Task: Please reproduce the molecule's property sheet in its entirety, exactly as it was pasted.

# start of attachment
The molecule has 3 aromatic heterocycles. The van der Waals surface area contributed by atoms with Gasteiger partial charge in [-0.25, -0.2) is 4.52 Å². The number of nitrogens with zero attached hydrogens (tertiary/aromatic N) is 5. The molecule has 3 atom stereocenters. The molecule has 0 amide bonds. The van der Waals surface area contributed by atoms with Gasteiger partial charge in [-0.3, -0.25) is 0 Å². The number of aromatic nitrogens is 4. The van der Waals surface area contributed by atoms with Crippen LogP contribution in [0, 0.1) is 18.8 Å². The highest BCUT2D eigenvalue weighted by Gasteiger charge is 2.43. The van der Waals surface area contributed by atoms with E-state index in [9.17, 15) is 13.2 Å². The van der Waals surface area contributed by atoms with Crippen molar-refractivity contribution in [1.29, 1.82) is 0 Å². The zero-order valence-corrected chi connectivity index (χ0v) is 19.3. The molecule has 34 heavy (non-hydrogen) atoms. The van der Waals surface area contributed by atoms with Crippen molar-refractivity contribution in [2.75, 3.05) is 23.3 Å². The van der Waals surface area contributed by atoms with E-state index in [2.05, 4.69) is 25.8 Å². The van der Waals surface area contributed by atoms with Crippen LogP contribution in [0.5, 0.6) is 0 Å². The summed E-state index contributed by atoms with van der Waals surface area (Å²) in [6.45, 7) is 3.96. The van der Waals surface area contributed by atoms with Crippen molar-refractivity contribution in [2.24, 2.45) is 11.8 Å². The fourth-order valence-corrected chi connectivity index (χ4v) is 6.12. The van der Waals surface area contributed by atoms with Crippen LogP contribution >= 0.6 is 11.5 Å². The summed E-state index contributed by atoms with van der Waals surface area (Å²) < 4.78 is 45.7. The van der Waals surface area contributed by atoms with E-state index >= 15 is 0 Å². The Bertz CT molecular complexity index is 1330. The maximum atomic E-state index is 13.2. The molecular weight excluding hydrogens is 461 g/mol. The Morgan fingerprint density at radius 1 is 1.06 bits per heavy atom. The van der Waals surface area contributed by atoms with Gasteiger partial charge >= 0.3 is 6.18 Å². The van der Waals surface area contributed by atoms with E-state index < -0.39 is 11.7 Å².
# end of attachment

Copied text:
The molecule has 3 aromatic heterocycles. The van der Waals surface area contributed by atoms with Gasteiger partial charge in [-0.25, -0.2) is 4.52 Å². The number of nitrogens with zero attached hydrogens (tertiary/aromatic N) is 5. The molecule has 3 atom stereocenters. The molecule has 0 amide bonds. The van der Waals surface area contributed by atoms with Gasteiger partial charge in [-0.3, -0.25) is 0 Å². The number of aromatic nitrogens is 4. The van der Waals surface area contributed by atoms with Crippen LogP contribution in [0, 0.1) is 18.8 Å². The highest BCUT2D eigenvalue weighted by Gasteiger charge is 2.43. The van der Waals surface area contributed by atoms with E-state index in [9.17, 15) is 13.2 Å². The van der Waals surface area contributed by atoms with Crippen molar-refractivity contribution in [1.29, 1.82) is 0 Å². The zero-order valence-corrected chi connectivity index (χ0v) is 19.3. The molecule has 34 heavy (non-hydrogen) atoms. The van der Waals surface area contributed by atoms with Crippen molar-refractivity contribution in [2.75, 3.05) is 23.3 Å². The van der Waals surface area contributed by atoms with E-state index in [2.05, 4.69) is 25.8 Å². The van der Waals surface area contributed by atoms with Crippen LogP contribution in [0.5, 0.6) is 0 Å². The summed E-state index contributed by atoms with van der Waals surface area (Å²) in [6.45, 7) is 3.96. The van der Waals surface area contributed by atoms with Crippen molar-refractivity contribution in [2.24, 2.45) is 11.8 Å². The fourth-order valence-corrected chi connectivity index (χ4v) is 6.12. The van der Waals surface area contributed by atoms with Crippen LogP contribution >= 0.6 is 11.5 Å². The summed E-state index contributed by atoms with van der Waals surface area (Å²) < 4.78 is 45.7. The van der Waals surface area contributed by atoms with E-state index >= 15 is 0 Å². The Bertz CT molecular complexity index is 1330. The maximum atomic E-state index is 13.2. The molecular weight excluding hydrogens is 461 g/mol. The Morgan fingerprint density at radius 1 is 1.06 bits per heavy atom. The van der Waals surface area contributed by atoms with Gasteiger partial charge >= 0.3 is 6.18 Å². The van der Waals surface area contributed by atoms with E-state index < -0.39 is 11.7 Å².